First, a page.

Evidence that bicarbonate is not the substrate in photosynthetic oxygen evolution

Autor(en): Clausen, J
Beckmann, K
Junge, W 
Messinger, J
Stichwörter: ANGSTROM RESOLUTION; CARBONIC-ANHYDRASE; COMPLEX; CRYSTAL-STRUCTURE; DONOR SIDE; EVOLVING PHOTOSYSTEM-II; FLASHING LIGHT; MN-CLUSTER; Plant Sciences; S-3 STATE; WATER OXIDATION
Erscheinungsdatum: 2005
Herausgeber: AMER SOC PLANT BIOLOGISTS
Journal: PLANT PHYSIOLOGY
Volumen: 139
Ausgabe: 3
Startseite: 1444
Seitenende: 1450
Zusammenfassung: 
It is widely accepted that the oxygen produced by photosystem II of cyanobacteria, algae, and plants is derived from water. Earlier proposals that bicarbonate may serve as substrate or catalytic intermediate are almost forgotten, though not rigorously disproved. These latter proposals imply that CO2 is an intermediate product of oxygen production in addition to O-2. In this work, we investigated this possible role of exchangeable HCO3- in oxygen evolution in two independent ways. (1) We studied a possible product inhibition of the electron transfer into the catalytic Mn4Ca complex during the oxygen-evolving reaction by greatly increasing the pressure of CO2. This was monitored by absorption transients in the near UV. We found that a 3,000-fold increase of the CO2 pressure over ambient conditions did not affect the UV transient, whereas the S-3 -> S-4 -> S-0 transition was half-inhibited by raising the O-2 pressure only 10-fold over ambient, as previously established. (2) The flash-induced O-2 and CO2 production by photosystem II was followed simultaneously with membrane inlet mass spectrometry under approximately 15% H-2 O-18 enrichment. Light flashes that revealed the known oscillatory O-2 release failed to produce any oscillatory CO2 signal. Both types of results exclude that exchangeable bicarbonate is the substrate for (and CO2 an intermediate product of) oxygen evolution by photosynthesis. The possibility that a tightly bound carbonate or bicarbonate is a cofactor of photosynthetic water oxidation has remained.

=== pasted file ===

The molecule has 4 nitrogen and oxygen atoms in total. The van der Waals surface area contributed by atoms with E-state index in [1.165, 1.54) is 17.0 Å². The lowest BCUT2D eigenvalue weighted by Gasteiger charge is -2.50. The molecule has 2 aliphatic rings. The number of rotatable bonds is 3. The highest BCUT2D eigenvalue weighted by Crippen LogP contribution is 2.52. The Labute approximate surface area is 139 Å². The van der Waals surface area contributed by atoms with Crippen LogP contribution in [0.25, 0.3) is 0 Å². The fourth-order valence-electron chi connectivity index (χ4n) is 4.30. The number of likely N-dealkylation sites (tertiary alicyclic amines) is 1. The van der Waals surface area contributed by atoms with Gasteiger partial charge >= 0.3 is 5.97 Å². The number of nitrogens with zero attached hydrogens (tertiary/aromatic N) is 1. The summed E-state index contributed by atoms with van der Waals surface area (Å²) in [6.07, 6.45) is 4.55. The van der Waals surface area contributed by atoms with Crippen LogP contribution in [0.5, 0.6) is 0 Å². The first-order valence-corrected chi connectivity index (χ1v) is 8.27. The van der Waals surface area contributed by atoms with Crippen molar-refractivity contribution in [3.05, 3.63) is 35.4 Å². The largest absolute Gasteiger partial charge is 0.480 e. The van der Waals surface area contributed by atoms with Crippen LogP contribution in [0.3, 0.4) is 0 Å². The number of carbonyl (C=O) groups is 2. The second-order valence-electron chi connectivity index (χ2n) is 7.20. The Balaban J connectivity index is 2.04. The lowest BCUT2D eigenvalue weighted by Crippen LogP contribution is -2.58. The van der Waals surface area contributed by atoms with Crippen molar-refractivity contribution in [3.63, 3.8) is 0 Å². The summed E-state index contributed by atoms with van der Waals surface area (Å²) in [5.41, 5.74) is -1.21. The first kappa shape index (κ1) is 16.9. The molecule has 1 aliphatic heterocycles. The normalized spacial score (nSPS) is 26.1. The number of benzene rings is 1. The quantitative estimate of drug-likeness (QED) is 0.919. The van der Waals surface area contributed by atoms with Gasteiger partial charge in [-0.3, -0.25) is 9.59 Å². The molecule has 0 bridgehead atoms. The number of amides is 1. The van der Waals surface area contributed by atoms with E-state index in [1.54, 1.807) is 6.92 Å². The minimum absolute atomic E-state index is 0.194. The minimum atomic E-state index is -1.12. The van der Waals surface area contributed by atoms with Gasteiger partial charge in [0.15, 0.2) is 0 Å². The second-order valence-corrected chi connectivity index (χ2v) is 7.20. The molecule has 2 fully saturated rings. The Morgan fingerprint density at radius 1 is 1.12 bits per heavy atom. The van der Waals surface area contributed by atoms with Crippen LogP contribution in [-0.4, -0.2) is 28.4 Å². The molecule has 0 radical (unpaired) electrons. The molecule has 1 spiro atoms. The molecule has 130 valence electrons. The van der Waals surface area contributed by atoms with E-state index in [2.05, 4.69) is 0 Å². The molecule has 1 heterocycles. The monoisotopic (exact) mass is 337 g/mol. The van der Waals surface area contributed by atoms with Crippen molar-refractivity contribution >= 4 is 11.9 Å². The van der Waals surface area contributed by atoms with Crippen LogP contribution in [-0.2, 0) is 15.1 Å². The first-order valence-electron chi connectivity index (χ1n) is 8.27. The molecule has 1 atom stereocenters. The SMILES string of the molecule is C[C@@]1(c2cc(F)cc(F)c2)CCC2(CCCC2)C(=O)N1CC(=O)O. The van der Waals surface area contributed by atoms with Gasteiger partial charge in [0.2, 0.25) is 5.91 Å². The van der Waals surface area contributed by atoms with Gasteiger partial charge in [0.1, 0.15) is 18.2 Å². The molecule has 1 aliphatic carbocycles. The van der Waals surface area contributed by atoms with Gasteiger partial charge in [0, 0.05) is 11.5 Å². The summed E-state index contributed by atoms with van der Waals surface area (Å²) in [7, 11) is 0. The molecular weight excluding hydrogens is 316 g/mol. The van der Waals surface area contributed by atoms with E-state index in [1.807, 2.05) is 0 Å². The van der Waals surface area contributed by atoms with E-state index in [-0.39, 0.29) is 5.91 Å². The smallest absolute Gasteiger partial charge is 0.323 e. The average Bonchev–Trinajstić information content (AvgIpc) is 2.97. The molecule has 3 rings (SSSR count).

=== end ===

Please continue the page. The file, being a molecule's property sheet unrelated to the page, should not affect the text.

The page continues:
ISSN: 00320889
DOI: 10.1104/pp.105.068437

Show full item record

Google ScholarTM

Check

Altmetric